As Donald Trump looks poised to slug China with tariffs on $US200 billion worth of goods, the question is: which Goldman Sachs report do you believe? Is it the one that says a bear stock market is coming, which means at least a 20% plus crash? Or is it the one that says it can’t see a US recession for at least three years?
It was only a few days ago that Goldman’s bear market indicator was at a four-decade high, as the chart below shows.
However, in what looks like a great disconnect between what’s headlined and what’s actually concluded, the head honcho of the report, Peter Oppenheimer, chief global equities strategist, told MarketWatch.com that “We’re not flying the flag here and saying that there is going to be a deep bear market.”
As Manuel from Fawlty Towers might say: “Que?” A bear market means at least a 20% slump, so why use the words “bear market?”
I have to say, until I read today’s headlined story that Goldman was tipping that a recession was three years off, I was a bit concerned that its bear market indicator story was at odds with the Citi view that only 3.5 of their 18 indicators that forecast a bear market were detected at this time.
In 2000, ahead of the dotcom stock market crash, there were 17.5 out of 18 red flags waving with this market test. Before the GFC, Citi’s equities team identified 13 warning signs out of 18. But like everyone else, they were thrown a dummy via the debt ratings agencies, which made mistakes, rating assets that were actively traded by financial institutions as based on AAA loans, when in fact there was a pile of sub-prime loans in these parcels of loans.
This created a financial crunch, which meant no financial institution knew who to trust. As a result, the Global Financial Crisis was born in the USA, which took stocks down 50% and then created America’s Great Recession. Incidentally, we were just about the only Western economy not to go into recession!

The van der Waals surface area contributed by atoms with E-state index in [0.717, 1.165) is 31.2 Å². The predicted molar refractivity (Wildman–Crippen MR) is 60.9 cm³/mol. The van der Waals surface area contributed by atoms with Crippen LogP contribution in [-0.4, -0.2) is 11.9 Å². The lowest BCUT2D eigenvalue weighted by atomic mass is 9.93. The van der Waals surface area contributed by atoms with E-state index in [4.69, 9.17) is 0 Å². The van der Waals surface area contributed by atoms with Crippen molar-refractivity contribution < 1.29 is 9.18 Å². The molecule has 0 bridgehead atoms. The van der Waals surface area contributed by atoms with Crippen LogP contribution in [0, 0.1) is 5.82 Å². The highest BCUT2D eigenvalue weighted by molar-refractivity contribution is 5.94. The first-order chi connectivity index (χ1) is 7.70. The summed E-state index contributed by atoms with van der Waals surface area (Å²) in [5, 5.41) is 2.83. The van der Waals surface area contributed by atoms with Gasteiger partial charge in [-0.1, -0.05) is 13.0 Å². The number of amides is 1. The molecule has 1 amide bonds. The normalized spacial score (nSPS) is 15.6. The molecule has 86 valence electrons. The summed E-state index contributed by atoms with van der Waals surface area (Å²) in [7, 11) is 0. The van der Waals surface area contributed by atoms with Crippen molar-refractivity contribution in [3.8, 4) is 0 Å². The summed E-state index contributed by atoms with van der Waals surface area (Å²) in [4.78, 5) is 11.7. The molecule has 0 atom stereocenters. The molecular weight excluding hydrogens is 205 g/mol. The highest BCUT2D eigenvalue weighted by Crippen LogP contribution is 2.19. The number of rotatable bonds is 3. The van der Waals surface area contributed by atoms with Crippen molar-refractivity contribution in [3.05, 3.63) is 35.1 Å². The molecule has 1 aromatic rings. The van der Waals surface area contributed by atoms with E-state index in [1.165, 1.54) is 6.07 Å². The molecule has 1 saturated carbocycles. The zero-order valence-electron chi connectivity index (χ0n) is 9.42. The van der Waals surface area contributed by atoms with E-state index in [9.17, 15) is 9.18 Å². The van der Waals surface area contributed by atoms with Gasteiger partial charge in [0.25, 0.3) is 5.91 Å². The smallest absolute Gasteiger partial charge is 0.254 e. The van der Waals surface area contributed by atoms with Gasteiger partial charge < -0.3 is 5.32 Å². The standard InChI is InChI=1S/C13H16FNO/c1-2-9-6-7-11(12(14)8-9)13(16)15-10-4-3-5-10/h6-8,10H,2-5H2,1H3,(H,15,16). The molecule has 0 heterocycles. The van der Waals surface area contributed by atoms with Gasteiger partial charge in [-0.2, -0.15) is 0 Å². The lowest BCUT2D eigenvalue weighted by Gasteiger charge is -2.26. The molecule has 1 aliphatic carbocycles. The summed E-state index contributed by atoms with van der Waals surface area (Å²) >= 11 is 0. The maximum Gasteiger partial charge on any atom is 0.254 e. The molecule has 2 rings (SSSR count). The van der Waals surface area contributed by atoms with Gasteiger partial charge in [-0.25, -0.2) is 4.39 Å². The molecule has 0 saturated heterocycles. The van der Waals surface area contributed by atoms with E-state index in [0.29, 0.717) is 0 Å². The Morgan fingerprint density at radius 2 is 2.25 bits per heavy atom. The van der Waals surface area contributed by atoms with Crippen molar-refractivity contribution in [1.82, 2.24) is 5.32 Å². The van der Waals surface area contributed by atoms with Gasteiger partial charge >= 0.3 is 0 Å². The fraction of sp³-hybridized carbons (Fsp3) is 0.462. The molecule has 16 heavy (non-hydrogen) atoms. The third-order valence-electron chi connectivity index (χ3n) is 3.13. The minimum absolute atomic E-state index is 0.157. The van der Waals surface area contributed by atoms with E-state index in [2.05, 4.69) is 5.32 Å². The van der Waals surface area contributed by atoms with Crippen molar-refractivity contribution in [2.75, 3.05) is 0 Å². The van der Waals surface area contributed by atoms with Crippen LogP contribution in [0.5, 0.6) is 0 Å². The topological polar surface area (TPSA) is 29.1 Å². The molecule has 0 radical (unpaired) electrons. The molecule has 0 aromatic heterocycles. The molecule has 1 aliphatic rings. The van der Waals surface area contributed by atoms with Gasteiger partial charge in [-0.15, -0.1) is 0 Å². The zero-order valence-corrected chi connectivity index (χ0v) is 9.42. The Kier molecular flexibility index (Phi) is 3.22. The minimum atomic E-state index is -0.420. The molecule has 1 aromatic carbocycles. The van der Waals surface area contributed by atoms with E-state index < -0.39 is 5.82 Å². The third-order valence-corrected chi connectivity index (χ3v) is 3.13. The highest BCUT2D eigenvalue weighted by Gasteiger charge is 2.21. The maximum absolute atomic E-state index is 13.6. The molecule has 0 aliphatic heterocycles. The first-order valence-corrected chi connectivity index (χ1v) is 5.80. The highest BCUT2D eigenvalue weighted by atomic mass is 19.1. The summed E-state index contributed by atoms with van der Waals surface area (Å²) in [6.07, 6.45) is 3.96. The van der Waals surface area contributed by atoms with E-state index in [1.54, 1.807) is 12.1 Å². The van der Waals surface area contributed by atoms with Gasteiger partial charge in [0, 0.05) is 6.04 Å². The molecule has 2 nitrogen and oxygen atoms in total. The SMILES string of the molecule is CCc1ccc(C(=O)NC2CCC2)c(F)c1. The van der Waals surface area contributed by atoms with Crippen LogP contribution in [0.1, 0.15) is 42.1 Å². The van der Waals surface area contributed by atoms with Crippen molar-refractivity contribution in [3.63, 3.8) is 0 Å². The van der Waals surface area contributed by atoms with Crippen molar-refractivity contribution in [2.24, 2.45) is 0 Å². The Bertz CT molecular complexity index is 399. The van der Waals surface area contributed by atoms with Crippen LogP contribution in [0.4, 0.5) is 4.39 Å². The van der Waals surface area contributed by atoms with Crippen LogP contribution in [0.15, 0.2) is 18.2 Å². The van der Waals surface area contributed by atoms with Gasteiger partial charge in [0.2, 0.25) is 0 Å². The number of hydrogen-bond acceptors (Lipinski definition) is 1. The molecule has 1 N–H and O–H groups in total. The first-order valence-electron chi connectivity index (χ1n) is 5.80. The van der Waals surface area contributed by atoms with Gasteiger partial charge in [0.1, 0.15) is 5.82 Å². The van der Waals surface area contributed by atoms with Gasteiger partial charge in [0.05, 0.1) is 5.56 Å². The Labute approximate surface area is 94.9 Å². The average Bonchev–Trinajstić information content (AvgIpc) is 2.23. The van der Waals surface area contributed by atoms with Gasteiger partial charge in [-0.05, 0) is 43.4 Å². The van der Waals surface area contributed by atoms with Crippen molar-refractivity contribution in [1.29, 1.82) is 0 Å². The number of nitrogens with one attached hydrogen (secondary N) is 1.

So I’m running with the Citi view on bear markets liking the small 3.5 out of 18 worrying signs and ignoring Goldman’s call on stocks. That said, I’m happy to buy Goldman’s economics story that the risk of recession is low over the next three years.
“Our model paints a more benign picture in which robust growth—coupled with receding concerns that financial conditions were unsustainably easy—have so far put a lid on US recession risk,” Goldman economists wrote. (CNBC)
And the past suggests that if the US goes into recession, a whole lot of other developed economies play follow the leader, so I like this Goldman three-year view on no recession.
“Historical experience suggests that recessions in the U.S. have gone hand in hand with recessions elsewhere. Looking at the past four decades, the average chance of a recessionary quarter in the next year in another DM (Developed Market) economy is just over 20% if the US is not currently in recession but nearly 70% if it is,” noted the Goldman economists.
It’s intriguing to see this pretty positive view on the strength of the US economy, as Donald Trump ups the ante with the Chinese. The current White House message is the President wants to slam China with tariffs on $US200 billion worth of Chinese exports to the States and so two important reactions have to be watched.
The first is how Wall Street responds. Some experts say these tariffs are priced into the stock prices of the most logically affected companies (both negatively- and positively affected) but that’s guesswork. If something that many might have gambled wouldn’t eventuate happens, there could be an overreaction.
Second, we don’t know how China will respond. That is, as Donald Rumsfeld might have said, it’s an unknown unknown, which some smarty says is an “unfathomable uncertainty!”
Yep, an unfathomable uncertainty has to be the best definition of Donald Trump.
Put on your seat belts, we’re in for another interesting ride on the stock market rollercoaster this week with the US President. I hope it’s a really dull, un-scary experience but that sounds so typically, optimistic me!
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